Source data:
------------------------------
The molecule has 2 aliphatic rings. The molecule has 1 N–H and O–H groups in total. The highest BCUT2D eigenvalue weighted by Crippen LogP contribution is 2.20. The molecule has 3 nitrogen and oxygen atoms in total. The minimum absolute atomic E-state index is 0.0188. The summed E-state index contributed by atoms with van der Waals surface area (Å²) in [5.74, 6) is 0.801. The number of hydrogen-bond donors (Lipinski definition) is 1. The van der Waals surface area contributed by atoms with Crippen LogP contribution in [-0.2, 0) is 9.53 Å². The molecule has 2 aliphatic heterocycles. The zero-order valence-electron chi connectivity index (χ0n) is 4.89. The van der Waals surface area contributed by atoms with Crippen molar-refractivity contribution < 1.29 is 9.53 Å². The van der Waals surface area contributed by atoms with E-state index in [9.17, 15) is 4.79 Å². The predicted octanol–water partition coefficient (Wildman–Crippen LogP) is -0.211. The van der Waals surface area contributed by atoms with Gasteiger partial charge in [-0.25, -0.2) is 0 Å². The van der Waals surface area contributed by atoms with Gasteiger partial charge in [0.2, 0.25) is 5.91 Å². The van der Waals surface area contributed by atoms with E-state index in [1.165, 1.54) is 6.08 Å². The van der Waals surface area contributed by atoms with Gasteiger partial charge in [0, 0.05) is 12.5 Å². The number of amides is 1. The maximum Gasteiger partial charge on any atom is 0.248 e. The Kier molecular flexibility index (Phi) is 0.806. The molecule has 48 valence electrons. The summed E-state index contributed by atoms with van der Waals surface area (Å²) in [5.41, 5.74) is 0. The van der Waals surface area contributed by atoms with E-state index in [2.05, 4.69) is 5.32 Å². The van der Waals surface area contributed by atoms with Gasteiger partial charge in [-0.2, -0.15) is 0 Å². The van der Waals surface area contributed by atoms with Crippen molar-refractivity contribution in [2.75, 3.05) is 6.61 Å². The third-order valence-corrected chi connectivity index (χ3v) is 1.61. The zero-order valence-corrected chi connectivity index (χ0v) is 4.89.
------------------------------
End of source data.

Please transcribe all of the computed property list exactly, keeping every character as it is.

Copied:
The molecule has 2 aliphatic rings. The molecule has 1 N–H and O–H groups in total. The highest BCUT2D eigenvalue weighted by Crippen LogP contribution is 2.20. The molecule has 3 nitrogen and oxygen atoms in total. The minimum absolute atomic E-state index is 0.0188. The summed E-state index contributed by atoms with van der Waals surface area (Å²) in [5.74, 6) is 0.801. The number of hydrogen-bond donors (Lipinski definition) is 1. The van der Waals surface area contributed by atoms with Crippen LogP contribution in [-0.2, 0) is 9.53 Å². The molecule has 2 aliphatic heterocycles. The zero-order valence-electron chi connectivity index (χ0n) is 4.89. The van der Waals surface area contributed by atoms with Crippen molar-refractivity contribution < 1.29 is 9.53 Å². The van der Waals surface area contributed by atoms with E-state index in [9.17, 15) is 4.79 Å². The predicted octanol–water partition coefficient (Wildman–Crippen LogP) is -0.211. The van der Waals surface area contributed by atoms with Gasteiger partial charge in [-0.25, -0.2) is 0 Å². The van der Waals surface area contributed by atoms with Gasteiger partial charge in [0.2, 0.25) is 5.91 Å². The van der Waals surface area contributed by atoms with E-state index in [1.165, 1.54) is 6.08 Å². The van der Waals surface area contributed by atoms with Gasteiger partial charge in [0, 0.05) is 12.5 Å². The number of amides is 1. The maximum Gasteiger partial charge on any atom is 0.248 e. The Kier molecular flexibility index (Phi) is 0.806. The molecule has 48 valence electrons. The summed E-state index contributed by atoms with van der Waals surface area (Å²) in [5.41, 5.74) is 0. The van der Waals surface area contributed by atoms with E-state index in [2.05, 4.69) is 5.32 Å². The van der Waals surface area contributed by atoms with Gasteiger partial charge in [-0.2, -0.15) is 0 Å². The van der Waals surface area contributed by atoms with Crippen molar-refractivity contribution in [2.75, 3.05) is 6.61 Å². The third-order valence-corrected chi connectivity index (χ3v) is 1.61. The zero-order valence-corrected chi connectivity index (χ0v) is 4.89.